<b>19th Century Shop:</b> MILTON, JOHN. <i>Paradise Lost. A Poem written in ten books.</i> London: 1667. A very rare example with the contemporary binding untouched and with a 1667 title page.
    <b>19th Century Shop:</b> Hamilton secures the ratification of the Constitution: <i>The Debates and Proceedings of the Convention of the State of New-York, assembled at Poughkeespsie, on the 17th June, 1788.</i>
    <b>19th Century Shop:</b> The social contract “Man is born free, and everywhere he is in chains”: ROUSSEAU, JEAN-JACQUES. <i>Principes du Droit Politique [Du Contract Social]</i>. Amsterdam: Michel Rey, 1762
    <b>19th Century Shop:</b> “The first English textbook on geometrical land-measurement and surveying”: BENESE, RICHARD. <i>This Boke Sheweth the Maner of Measurynge All Maner of Lande…</i>
  • <b>Swann Auction Galleries Mar 8:<br>Early Printed, Medical, Scientific & Travel Books</b>
    <b>Swann Auction Galleries Mar 8:</b> Caius Julius Hyginus, <i>Poeticon Astronomicon,</i> first illustrated edition, Venice, 1482. $15,000 to $20,000.
    <b>Swann Auction Galleries Mar 8:</b> Giovanni Botero, <i>Le Relationi Universali... divise in Sette Parti</i>, Venice, 1618. $3,000 to $5,000.
    <b>Swann Auction Galleries Mar 8:</b> <i>L'Escole des Filles</i>, likely third edition of the first work of pornographic fiction in French, 1676. $8,000 to $12,000.
    <b>Swann Auction Galleries Mar 8:<br>Early Printed, Medical, Scientific & Travel Books</b>
    <b>Swann Auction Galleries Mar 8:</b> Illuminated Book of Hours in Latin on vellum, Flanders, early 16th century. $6,000 to $9,000.
    <b>Swann Auction Galleries Mar 8:</b> Johannes Regiomontanus, <i>Calendarium,</i> Venice, 1485. $8,000 to $12,000.
    <b>Swann Auction Galleries Mar 8:</b> Pedro de Medina, <i>Libro d[e] gra[n]dezas y cosas memorables de España,</i> Alcalá de Henares, 1566. $3,000 to $5,000.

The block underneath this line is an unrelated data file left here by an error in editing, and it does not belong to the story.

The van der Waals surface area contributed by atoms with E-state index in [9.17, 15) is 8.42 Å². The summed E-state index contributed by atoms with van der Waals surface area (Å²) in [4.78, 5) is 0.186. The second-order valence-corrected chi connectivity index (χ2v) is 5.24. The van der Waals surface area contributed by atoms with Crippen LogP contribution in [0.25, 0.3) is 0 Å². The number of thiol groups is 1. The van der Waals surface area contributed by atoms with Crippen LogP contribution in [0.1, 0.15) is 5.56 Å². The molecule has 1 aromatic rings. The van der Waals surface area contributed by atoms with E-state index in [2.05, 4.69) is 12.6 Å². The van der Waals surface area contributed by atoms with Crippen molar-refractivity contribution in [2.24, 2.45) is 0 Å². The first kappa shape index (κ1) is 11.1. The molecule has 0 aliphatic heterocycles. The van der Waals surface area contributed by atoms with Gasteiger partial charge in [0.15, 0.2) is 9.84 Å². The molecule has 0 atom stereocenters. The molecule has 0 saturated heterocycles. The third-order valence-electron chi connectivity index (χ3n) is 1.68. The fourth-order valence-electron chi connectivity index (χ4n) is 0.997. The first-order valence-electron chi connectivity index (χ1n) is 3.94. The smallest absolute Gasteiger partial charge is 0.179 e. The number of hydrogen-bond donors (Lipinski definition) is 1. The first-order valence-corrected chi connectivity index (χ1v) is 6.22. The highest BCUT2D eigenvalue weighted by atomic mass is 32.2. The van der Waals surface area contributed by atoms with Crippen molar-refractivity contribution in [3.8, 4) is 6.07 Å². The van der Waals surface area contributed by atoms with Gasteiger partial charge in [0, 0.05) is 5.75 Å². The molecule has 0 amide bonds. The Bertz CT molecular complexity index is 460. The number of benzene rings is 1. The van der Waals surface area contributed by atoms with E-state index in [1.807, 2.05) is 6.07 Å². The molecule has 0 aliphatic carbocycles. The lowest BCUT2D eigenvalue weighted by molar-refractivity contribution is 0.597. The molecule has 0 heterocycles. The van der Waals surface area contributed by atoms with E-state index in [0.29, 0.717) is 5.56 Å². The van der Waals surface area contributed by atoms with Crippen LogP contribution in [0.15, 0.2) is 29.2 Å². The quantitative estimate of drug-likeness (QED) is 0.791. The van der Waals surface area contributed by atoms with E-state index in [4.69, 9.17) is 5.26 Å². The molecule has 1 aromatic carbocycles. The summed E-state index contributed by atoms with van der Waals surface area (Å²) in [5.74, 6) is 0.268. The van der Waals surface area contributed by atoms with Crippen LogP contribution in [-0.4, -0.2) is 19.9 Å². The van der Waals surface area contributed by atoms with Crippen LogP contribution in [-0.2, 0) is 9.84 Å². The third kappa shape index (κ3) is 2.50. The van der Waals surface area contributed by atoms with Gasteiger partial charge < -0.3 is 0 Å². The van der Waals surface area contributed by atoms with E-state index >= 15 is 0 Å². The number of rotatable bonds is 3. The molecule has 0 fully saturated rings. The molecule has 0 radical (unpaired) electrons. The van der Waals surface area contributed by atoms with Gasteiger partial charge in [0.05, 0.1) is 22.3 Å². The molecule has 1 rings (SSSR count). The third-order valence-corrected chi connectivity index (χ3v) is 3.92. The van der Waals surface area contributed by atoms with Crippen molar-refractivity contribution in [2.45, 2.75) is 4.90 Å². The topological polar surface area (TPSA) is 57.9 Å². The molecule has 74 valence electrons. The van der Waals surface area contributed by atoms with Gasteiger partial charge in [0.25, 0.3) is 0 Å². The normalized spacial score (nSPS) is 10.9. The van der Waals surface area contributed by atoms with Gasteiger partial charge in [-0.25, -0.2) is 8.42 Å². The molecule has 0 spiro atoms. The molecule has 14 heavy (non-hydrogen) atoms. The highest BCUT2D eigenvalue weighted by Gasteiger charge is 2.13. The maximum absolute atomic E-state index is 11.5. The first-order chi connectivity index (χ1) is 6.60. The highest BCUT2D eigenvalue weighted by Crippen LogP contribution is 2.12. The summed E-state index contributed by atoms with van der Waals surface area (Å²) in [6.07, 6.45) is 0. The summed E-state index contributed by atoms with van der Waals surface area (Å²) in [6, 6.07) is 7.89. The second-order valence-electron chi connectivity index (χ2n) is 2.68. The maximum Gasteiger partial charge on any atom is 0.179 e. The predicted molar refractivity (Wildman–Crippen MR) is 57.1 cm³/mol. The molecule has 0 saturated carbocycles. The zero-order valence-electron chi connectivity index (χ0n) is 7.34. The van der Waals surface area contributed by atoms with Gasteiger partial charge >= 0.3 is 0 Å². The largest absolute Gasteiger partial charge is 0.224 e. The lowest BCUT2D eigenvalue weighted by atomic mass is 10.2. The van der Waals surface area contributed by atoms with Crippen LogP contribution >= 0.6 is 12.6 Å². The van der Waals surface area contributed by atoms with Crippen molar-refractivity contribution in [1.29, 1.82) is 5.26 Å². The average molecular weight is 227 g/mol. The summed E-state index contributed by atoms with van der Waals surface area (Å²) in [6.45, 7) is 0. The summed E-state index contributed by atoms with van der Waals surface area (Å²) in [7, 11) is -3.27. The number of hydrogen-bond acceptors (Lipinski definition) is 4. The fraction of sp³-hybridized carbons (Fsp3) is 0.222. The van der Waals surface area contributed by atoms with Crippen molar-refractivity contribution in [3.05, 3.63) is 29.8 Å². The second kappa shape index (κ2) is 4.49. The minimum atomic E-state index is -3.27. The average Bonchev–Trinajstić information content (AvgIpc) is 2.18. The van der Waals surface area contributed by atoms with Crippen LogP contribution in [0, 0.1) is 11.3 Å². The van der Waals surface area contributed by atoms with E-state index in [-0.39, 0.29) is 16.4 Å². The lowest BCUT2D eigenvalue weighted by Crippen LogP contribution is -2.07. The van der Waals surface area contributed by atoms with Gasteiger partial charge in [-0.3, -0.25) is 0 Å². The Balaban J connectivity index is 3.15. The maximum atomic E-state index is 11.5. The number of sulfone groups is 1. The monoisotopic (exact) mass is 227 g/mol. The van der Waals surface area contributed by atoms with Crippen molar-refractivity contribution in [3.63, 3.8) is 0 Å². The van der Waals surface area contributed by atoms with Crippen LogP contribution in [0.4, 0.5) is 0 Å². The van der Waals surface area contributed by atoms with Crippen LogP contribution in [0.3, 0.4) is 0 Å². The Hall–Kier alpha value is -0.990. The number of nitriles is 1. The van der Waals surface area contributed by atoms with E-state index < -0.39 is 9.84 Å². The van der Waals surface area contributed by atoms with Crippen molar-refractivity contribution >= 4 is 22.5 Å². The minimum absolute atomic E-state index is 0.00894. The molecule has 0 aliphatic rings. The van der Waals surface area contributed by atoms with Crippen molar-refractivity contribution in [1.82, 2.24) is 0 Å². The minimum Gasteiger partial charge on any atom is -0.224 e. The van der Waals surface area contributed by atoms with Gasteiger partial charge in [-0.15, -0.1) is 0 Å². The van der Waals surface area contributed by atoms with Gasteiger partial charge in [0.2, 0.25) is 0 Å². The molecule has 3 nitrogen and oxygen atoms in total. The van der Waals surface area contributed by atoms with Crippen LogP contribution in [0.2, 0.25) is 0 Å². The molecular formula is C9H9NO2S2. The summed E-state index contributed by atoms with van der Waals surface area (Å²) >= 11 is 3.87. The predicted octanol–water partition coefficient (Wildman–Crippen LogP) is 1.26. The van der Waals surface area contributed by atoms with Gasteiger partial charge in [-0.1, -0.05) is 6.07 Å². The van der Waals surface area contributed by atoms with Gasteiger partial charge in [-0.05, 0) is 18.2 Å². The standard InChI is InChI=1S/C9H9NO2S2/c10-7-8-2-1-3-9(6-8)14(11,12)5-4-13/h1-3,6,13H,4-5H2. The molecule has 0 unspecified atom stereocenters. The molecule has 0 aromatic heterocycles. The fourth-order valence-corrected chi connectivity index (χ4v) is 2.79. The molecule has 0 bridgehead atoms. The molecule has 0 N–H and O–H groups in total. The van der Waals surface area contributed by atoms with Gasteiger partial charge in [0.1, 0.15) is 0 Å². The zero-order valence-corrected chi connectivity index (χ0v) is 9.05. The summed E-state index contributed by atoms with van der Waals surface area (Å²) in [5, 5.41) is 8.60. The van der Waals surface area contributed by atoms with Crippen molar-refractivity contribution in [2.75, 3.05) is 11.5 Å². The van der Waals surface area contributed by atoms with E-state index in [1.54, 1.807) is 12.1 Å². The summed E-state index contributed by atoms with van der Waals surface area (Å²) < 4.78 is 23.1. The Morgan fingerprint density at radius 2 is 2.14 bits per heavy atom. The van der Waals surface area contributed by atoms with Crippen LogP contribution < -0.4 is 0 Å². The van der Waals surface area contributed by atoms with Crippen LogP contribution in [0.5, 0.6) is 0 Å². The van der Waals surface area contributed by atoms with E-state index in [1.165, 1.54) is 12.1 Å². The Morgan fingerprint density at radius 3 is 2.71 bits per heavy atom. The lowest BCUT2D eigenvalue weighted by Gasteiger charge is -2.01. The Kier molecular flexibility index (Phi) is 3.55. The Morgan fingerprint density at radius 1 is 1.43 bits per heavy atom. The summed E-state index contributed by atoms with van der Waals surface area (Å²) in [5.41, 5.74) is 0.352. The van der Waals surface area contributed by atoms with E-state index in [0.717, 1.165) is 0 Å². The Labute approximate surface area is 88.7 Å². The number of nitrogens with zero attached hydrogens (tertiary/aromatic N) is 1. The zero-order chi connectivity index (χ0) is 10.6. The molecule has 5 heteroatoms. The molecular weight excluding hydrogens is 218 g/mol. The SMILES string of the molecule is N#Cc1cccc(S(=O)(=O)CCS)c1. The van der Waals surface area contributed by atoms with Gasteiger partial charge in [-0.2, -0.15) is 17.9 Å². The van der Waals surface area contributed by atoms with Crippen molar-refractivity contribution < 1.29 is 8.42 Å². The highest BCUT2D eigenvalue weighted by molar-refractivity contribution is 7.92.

<b>Swann Auction Galleries Mar 8:<br>Early Printed, Medical, Scientific & Travel Books</b>
    <b>Swann Auction Galleries Mar 8:</b><br>Luis de Lucena, <i>Arte de Ajedres,</i> Salamanca, circa 1496-97. $10,000 to $15,000.
    <b>Swann Auction Galleries Mar 8:</b> Andrés Serrano, <i>Los Siete Principes de los Ángeles, válidos de Rey del Cielo,</i> Spain, 1707. $800 to $1,200.
    <b>Swann Auction Galleries Mar 8:</b> Johannes de Sacrobosco, <i>Sphaera mundi,</i> first illustrated edition, Venice, 1478. $15,000 to $20,000.
  • <b>Bonhams, Feb. 11:</b> A Rare 3-rotor German Enigma I Enciphering Machine. $70,000 to $90,000
    <b>Bonhams, Feb. 11:</b> Important collection of correspondence between Werner Heisenberg and Bruno Rossi. $40,000 to $60,000
    <b>Bonhams, Feb. 11:</b> Walt Whitman Autograph manuscript containing his thoughts on death. $20,000 to $30,000
    <b>Bonhams, Feb. 11:</b> David Roberts. <i>Holy Land</i>. Six volumes. 1842-1849. First edition. $15,000 to $25,000
    <b>Bonhams, Feb. 11:</b> Extensive collection of Ray Bradbury's primary works, most signed or inscribed. $15,000 to $20,000
    <b>Bonhams, Feb. 11:</b> Peter Force. Declaration of Independence. $12,000 to $18,000
    <b>Bonhams, Feb. 11:</b> Steinbeck. <i>Grapes of Wrath</i>. A fine copy of the first edition. $10,000 to $15,000
    <b>Bonhams, Feb. 11:</b> Lewis & Clark. <i>Travels to the Source of the Missouri River</i>... First English edition, extra-illustrated. 1814. $10,000 to 15,000
    <b>Bonhams, Feb. 11:</b> Manuscript document signed by Nuno de Guzman relating to Hernan Cortes, 1528. $8,000 to $12,000
    <b>Bonhams, Feb. 11:</b> “Nos los inquisidores..." The first book in English printed West of the Mississippi. [1787]. $5,000 to $8,000.